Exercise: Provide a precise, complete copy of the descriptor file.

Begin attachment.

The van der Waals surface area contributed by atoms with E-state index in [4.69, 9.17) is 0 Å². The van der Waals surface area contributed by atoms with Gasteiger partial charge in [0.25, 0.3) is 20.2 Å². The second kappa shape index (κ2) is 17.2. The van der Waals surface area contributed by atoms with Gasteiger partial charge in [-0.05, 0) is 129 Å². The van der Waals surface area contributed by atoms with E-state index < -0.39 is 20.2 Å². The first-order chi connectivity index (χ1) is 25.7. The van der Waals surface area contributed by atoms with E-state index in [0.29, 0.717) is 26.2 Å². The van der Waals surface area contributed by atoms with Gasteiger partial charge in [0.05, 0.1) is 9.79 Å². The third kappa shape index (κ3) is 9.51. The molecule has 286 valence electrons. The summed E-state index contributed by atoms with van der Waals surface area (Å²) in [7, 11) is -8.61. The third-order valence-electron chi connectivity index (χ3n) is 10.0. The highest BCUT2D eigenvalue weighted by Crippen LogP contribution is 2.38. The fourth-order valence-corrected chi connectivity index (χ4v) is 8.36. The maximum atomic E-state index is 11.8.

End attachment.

The van der Waals surface area contributed by atoms with E-state index in [4.69, 9.17) is 0 Å². The van der Waals surface area contributed by atoms with Gasteiger partial charge in [0.25, 0.3) is 20.2 Å². The second kappa shape index (κ2) is 17.2. The van der Waals surface area contributed by atoms with Gasteiger partial charge in [-0.05, 0) is 129 Å². The van der Waals surface area contributed by atoms with E-state index < -0.39 is 20.2 Å². The first-order chi connectivity index (χ1) is 25.7. The van der Waals surface area contributed by atoms with E-state index in [0.29, 0.717) is 26.2 Å². The van der Waals surface area contributed by atoms with Gasteiger partial charge in [0.05, 0.1) is 9.79 Å². The third kappa shape index (κ3) is 9.51. The molecule has 286 valence electrons. The summed E-state index contributed by atoms with van der Waals surface area (Å²) in [7, 11) is -8.61. The third-order valence-electron chi connectivity index (χ3n) is 10.0. The highest BCUT2D eigenvalue weighted by Crippen LogP contribution is 2.38. The fourth-order valence-corrected chi connectivity index (χ4v) is 8.36. The maximum atomic E-state index is 11.8.